More Than 8,000 Wild Horses And Burros Find New Homes

For the Love Horses

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As part of the Bureau of Land Management (BLM’s) efforts to manage and protect wild horses and burros on public lands, the agency and its partners helped place 8,045 wild horses and burros into new homes in Fiscal Year 2023, saving approximately $181 million in taxpayer money.

“Giving a good forever home to a wild horse or burro is not only a rewarding experience, but it helps support our efforts to keep the wild herds and their habitat healthy on public lands,” said BLM Director Tracy Manning. “I am incredibly grateful and humbled by those who choose to adopt a wild horse or burro.”

Of the wild horses and burros placed into new homes, 6,220 animals were adopted, 1,798 were sold, and 27 were transferred to other government agencies. This is the second-highest number of animals placed into new homes in more than 25 years.

Wild horses and burros adopted through the BLM’s Adoption Incentive Program accounted for approximately 36 percent, a total of 2,908 animals, placed into new homes in Fiscal Year 2023.

The Adoption Incentive Program offers $1,000 upon titling of a wild horse or burro, at least one year from adoption date. The incentive program has been credited with reinvigorating adoptions of wild horses and burros since its launch in 2019.

The BLM offers wild horses and burros for adoption, sale, and transfer in support of its efforts to manage and protect free-roaming herds on public lands as required by the 1971 Wild Free-Roaming Horses and Burros Act.

Most herds on public lands are located in arid environments and lack natural predators that can control herd growth.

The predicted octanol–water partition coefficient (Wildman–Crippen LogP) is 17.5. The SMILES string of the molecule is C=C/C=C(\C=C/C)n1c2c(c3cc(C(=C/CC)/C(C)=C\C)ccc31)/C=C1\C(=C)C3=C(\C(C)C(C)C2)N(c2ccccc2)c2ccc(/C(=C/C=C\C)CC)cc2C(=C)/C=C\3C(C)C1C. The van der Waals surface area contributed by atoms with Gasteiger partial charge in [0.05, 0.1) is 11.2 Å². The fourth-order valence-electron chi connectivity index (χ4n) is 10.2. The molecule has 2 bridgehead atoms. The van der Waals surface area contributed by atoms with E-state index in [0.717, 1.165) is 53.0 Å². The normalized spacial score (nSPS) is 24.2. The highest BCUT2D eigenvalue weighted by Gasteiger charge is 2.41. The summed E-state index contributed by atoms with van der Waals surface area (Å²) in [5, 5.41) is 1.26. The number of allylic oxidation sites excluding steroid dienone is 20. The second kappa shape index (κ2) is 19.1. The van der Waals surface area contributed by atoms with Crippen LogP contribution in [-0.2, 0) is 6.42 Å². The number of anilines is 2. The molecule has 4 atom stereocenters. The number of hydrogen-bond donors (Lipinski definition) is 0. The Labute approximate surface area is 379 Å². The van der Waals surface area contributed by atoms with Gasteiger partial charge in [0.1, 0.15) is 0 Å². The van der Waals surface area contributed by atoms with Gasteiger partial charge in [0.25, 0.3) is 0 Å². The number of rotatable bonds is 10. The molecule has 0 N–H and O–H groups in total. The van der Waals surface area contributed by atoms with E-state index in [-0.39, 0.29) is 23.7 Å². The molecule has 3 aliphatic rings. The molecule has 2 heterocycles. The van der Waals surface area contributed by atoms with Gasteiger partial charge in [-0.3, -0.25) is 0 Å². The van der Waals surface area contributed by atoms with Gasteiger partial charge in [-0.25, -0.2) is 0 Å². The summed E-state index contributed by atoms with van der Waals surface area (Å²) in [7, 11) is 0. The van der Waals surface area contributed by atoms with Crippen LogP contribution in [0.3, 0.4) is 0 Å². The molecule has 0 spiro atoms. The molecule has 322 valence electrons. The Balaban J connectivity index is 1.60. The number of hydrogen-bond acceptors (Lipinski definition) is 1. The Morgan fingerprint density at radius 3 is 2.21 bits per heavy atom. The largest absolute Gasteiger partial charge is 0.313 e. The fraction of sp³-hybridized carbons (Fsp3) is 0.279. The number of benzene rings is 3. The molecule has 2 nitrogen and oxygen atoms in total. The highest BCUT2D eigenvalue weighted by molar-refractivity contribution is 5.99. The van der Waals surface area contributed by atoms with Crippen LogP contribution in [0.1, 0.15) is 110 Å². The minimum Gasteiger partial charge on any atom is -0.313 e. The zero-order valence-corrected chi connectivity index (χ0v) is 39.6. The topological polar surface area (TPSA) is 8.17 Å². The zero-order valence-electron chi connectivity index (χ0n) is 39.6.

As a result, herds grow quickly and can overwhelm the food and water available to them, which not only damages the land they need to survive, but it can also eventually lead to starvation and thirst.

To protect wild horses and burros from overpopulation, the BLM periodically gathers excess animals and makes them available to qualified homes.

With some time and patience, adopting a wild horse or burro can be a very rewarding experience, Manning said.

Wild horses and burros are extremely adaptable and can be trained for many uses, according to Manning.

Wild horses have become champions in dressage, jumping, barrel racing, endurance riding, and pleasure riding, while burros excel in driving, packing, riding, guarding, and serving as companion animals.

Both wild horses and wild burros are known for their sure-footedness, strength, intelligence, and endurance.

More than 290,000 wild horses and burros have been placed into new homes since the Wild Free-Roaming Horses and Burros Act was passed in 1971.

The BLM could not have accomplished this success without the help and support of its many partners and volunteers who work tirelessly on behalf of the nation’s wild horses and burros, Manning said.

The adoption process includes several provisions designed to ensure animals placed in private homes receive good care.

In instances the BLM becomes aware of an untitled animal being sold without authorization, the agency takes immediate action to retrieve the animal and sanction the adopter.

The BLM manages more than 245 million acres of public land located primarily in 12 western states, including Alaska, on behalf of the American people.

The BLM also administers 700 million acres of sub-surface mineral estate throughout the nation.

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